Pitching, 'D' Boston's recipe for success
Lester allows one hit, fans nine to notch fifth victory of season
ST. PETERSBURG -- The blueprint took a while to come together, but it is now in full working order. Run prevention was the buzzword of the winter for the Red Sox, and after a shaky start to the season, it is being put on daily display.
The lead run-preventer in Tuesday's 2-0 win over the Rays was Jon Lester, who turned in yet another strong performance, allowing no runs and just one hit (the only one Tampa Bay had all night) while striking out nine over six innings. Lester did walk a season-high five, but none of them came back to haunt him.
Much like the Red Sox, Lester also had a shaky start to the season. But those days seem extremely distant. The lefty is now 5-2 with a 3.15 ERA. Over his past six starts, he is 5-0 with a 1.64 ERA.
Over the past four games, Boston's starting rotation is 4-0 with a 0.32 ERA.
"We're just playing better baseball," said Lester. "It's what we kept saying from the beginning. We weren't playing good baseball; we were not playing smart baseball. Our starters weren't going deep in the game. Now we're getting on a little bit of a roll. Like we kept saying, we get on a roll, we start playing better baseball, this is a good team. I don't think people really believed us, but we are a good team and we're going to keep grinding it out."
The Sox are now 6 1/2 games behind the Rays in the American League East and will go for a sweep against their division rivals on Wednesday night, when John Lackey squares off against Matt Garza.
Is the strong starting pitching getting contagious?
"You can't help it," said Red Sox catcher Jason Varitek. "Hitters feed off each other. Pitchers feed off each other. You find different ways to win and it feeds off of it."
And then confidence grows, right?
"We're playing well. That's how you build it up," said Red Sox slugger David Ortiz.
In this one, Boston wasn't able to generate much production against James Shields, who turned in a fine performance for the Rays. But the one big hit came from the red-hot bat of Ortiz, who belted a two-out two-run double to the gap in left-center in the third.
"That was our offense," said Red Sox manager Terry Francona. "He drove in two, then put your seatbelt on and hold on. Shields was tremendous -- cutter, changeup, fastball. Our defense, [Adrian] Beltre was all over the field again. We played a good game, and we had to."
Shields had opened that third with two outs, but a J.D. Drew single and a walk by Kevin Youkilis gave Ortiz a shot, and the slugger delivered.
"I just had to go out and grind them as best I could, and David obviously has a big swing there in the third inning. It was a good win for us," said Lester.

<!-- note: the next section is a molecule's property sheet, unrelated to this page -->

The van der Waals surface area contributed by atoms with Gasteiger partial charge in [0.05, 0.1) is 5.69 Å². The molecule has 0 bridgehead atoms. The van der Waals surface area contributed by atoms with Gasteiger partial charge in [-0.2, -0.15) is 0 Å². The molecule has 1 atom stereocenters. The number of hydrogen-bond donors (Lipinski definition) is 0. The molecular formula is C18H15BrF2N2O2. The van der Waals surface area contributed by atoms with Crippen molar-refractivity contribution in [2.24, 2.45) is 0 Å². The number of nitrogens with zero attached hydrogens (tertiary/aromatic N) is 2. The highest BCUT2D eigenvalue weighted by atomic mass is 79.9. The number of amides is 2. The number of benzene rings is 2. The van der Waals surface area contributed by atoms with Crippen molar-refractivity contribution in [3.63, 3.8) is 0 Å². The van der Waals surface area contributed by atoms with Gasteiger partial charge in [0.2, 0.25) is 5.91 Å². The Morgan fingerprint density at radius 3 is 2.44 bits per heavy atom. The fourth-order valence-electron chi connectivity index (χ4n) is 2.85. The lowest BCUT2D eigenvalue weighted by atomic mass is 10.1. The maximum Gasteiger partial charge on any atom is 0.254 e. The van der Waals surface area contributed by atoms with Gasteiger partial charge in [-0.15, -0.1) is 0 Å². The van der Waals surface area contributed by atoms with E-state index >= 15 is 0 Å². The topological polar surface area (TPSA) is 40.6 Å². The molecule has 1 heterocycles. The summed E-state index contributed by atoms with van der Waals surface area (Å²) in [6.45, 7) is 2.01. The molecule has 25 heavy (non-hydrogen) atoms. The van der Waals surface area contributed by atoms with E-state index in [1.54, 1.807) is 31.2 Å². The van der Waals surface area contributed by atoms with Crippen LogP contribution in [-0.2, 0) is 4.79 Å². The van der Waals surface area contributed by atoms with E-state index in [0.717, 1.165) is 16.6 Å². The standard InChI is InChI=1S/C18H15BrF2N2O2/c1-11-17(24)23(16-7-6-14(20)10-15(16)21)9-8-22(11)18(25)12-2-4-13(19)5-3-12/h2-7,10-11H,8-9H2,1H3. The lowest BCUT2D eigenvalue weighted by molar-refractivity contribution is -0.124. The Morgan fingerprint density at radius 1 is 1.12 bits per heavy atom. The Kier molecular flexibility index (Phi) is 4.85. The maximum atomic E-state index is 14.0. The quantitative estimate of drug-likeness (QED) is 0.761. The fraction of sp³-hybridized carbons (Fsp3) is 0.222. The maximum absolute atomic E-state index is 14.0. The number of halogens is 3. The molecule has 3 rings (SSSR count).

It wasn't exactly a big cushion, but Lester didn't need much of one. He mowed through the Rays, allowing just one hit over the first five innings.
Though the box score might have indicated it was another rocking-chair night for Lester, the lefty will tell you otherwise.
"I had a hard time getting into a rhythm," said Lester. "It was one of those nights; it was just kind of a battle from the beginning. I was just not in a rhythm, not in the flow of the game, just kind of had a thick feeling. It's obviously nice to get out of there without any runs."
It might also be looked at as a sign of Lester's development as a pitcher that he can put up dominant results on a night he's not feeling particularly sharp.
"Jonny did a real good job," said Varitek. "I don't think he probably felt quite as strong and powerful. He kind of had to battle himself and had to work. It didn't come easy for him today. He proved a lot to himself that he can stay within himself and execute pitches and not feel his best."
Though the Rays weren't getting much in the way of offense, they got mad in the bottom of the fifth. When Carl Crawford took a called strike on a pitch that appeared to be well outside the strike zone, he was ejected. So, too, was manager Joe Maddon after a heated argument with home-plate umpire Bob Davidson. Fortunately for the Red Sox, the fire didn't turn into hits.
"Just a wide strike zone all night long," said Maddon. "When Gabe Kapler starts to complain, then I really have to pay attention."
The Red Sox simply worried about staving off the sound of clanging cowbells that they've had on many a night when the Rays have mounted a late-inning threat.
"I don't like to play close games against them, especially here. They always find a way to come back," said Ortiz.
But not this time. Even after Lester's exit, the Red Sox stayed stingy. In fact, relievers Manny Delcarmen, Daniel Bard and Jonathan Papelbon (save No. 11) held the Rays scoreless over the final three innings.
The recipe on Tuesday was one the Red Sox hope to duplicate countless more times this season.
"It's obviously good," said Varitek. "But that's what we were missing for a period of time. I think it's a matter of time before that consistently takes over."
Ian Browne is a reporter for MLB.com. This story was not subject to the approval of Major League Baseball or its clubs.